The Motorola Xoom is the first tablet to bring Google's Android operating system to the big screen. The presence of Android 3.0 Honeycomb means it's dripping with sweet features, but being an early adopter has its drawbacks. Finding the right apps is tougher than it ought to be, and, despite plenty of thoughtful tweaks, Android still feels cramped in places. The 10.1-inch Xoom also feels heavy, especially compared to the wafer-thin iPad 2.
The version of the Xoom with Wi-Fi connectivity only is available for around £480. The version with both Wi-Fi and 3G connectivity will set you back £580 or thereabouts.
Sweeter than honey
The Samsung Galaxy Tab did a bang-up job of bringing Android to a 7-inch tablet. But it ran Android 2.2 Froyo, which even Google admitted isn't ideal for screens bigger than that of a smart phone. That's where Honeycomb steps in, and it's spread all over the Xoom.
If you're used to using Android on a smart phone, you'll find the same deep well of features that you've come to know and love. For example, there are five home screens that you can fill up with shortcuts and widgets, so you can choose exactly what you want to see when you gaze at your tablet's screen.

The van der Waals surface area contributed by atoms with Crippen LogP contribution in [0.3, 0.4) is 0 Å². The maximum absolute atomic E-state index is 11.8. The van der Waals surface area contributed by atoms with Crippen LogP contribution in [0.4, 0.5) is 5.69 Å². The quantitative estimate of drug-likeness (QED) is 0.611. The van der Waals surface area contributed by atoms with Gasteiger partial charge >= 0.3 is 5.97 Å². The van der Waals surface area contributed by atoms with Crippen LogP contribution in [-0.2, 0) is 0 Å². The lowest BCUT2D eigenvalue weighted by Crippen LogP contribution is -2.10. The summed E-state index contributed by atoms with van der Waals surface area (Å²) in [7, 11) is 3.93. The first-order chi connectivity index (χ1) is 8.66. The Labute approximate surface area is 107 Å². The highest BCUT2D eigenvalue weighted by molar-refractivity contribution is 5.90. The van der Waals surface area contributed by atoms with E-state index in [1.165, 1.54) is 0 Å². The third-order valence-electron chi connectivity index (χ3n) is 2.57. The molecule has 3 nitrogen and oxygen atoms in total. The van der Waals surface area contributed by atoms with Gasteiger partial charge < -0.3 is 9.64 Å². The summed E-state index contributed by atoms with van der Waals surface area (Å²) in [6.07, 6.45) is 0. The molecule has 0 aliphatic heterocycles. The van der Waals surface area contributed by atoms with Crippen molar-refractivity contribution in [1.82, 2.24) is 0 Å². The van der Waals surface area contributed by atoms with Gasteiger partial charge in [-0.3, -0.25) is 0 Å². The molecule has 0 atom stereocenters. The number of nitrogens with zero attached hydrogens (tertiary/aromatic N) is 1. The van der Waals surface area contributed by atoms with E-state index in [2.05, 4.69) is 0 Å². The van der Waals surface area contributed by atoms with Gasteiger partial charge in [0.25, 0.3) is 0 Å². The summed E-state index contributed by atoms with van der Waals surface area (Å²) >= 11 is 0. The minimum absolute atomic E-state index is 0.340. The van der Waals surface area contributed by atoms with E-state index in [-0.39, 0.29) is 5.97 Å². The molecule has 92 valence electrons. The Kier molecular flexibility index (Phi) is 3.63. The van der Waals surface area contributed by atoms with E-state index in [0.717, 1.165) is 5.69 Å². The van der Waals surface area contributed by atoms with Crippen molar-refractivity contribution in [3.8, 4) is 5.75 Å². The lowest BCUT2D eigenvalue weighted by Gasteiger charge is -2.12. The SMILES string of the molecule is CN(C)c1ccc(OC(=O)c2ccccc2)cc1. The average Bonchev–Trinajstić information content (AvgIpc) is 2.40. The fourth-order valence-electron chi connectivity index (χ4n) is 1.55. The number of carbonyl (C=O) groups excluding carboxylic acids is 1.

Whether you'll like this approach depends on how much time you want to spend tweaking your tablet. If you're not careful, the home screens can become a chaotic mix of shortcuts and widgets.
There's room for 56 icons on each home screen, which we think is far too many to take in. Also, despite the big screen, widgets tend to be packed with info rather than spacious and expansive. We'd like to see imaginative developers submit some big, beautiful widgets to the Android Market soon.
Honeycomb brings some thoughtful tweaks to the Android user interface in order to take advantage of the abundant screen space. For example, instead of the physical home and back buttons seen on Android smart phones, you'll benefit from virtual buttons in the lower left-hand corner of the screen. The advantage of these virtual buttons over physical ones is that they move when you rotate the Xoom between portrait and landscape orientations, so they're always on the lower left-hand side.